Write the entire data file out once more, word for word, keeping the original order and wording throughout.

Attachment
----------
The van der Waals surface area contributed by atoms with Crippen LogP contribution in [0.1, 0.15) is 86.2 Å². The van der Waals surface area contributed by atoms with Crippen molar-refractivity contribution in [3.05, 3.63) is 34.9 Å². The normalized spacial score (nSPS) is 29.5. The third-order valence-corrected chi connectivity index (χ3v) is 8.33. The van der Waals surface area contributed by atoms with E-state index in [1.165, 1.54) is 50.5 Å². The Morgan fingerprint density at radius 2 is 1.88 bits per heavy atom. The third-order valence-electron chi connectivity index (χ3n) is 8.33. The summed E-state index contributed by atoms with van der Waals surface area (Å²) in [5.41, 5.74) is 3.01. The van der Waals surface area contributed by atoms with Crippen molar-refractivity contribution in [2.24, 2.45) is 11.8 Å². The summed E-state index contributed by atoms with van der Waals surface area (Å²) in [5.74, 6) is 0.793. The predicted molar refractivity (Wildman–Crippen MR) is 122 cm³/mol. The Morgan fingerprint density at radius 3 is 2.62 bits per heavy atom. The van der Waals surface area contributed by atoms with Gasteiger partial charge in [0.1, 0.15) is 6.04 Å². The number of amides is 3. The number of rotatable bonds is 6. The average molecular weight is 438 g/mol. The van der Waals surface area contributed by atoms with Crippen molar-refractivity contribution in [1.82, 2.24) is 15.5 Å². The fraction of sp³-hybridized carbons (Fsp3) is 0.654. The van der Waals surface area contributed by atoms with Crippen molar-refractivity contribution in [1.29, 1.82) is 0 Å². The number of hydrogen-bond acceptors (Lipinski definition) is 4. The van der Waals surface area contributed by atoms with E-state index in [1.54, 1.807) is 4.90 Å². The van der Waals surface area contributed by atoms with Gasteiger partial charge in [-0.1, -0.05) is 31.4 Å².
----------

The van der Waals surface area contributed by atoms with Crippen LogP contribution in [0.1, 0.15) is 86.2 Å². The van der Waals surface area contributed by atoms with Crippen molar-refractivity contribution in [3.05, 3.63) is 34.9 Å². The normalized spacial score (nSPS) is 29.5. The third-order valence-corrected chi connectivity index (χ3v) is 8.33. The van der Waals surface area contributed by atoms with E-state index in [1.165, 1.54) is 50.5 Å². The Morgan fingerprint density at radius 2 is 1.88 bits per heavy atom. The third-order valence-electron chi connectivity index (χ3n) is 8.33. The summed E-state index contributed by atoms with van der Waals surface area (Å²) in [5.41, 5.74) is 3.01. The van der Waals surface area contributed by atoms with Crippen molar-refractivity contribution in [2.24, 2.45) is 11.8 Å². The summed E-state index contributed by atoms with van der Waals surface area (Å²) in [5.74, 6) is 0.793. The predicted molar refractivity (Wildman–Crippen MR) is 122 cm³/mol. The Morgan fingerprint density at radius 3 is 2.62 bits per heavy atom. The van der Waals surface area contributed by atoms with Gasteiger partial charge in [0.1, 0.15) is 6.04 Å². The number of amides is 3. The number of rotatable bonds is 6. The average molecular weight is 438 g/mol. The van der Waals surface area contributed by atoms with Crippen molar-refractivity contribution in [1.82, 2.24) is 15.5 Å². The fraction of sp³-hybridized carbons (Fsp3) is 0.654. The van der Waals surface area contributed by atoms with Crippen molar-refractivity contribution in [1.29, 1.82) is 0 Å². The number of hydrogen-bond acceptors (Lipinski definition) is 4. The van der Waals surface area contributed by atoms with E-state index in [1.54, 1.807) is 4.90 Å². The van der Waals surface area contributed by atoms with Gasteiger partial charge in [-0.1, -0.05) is 31.4 Å².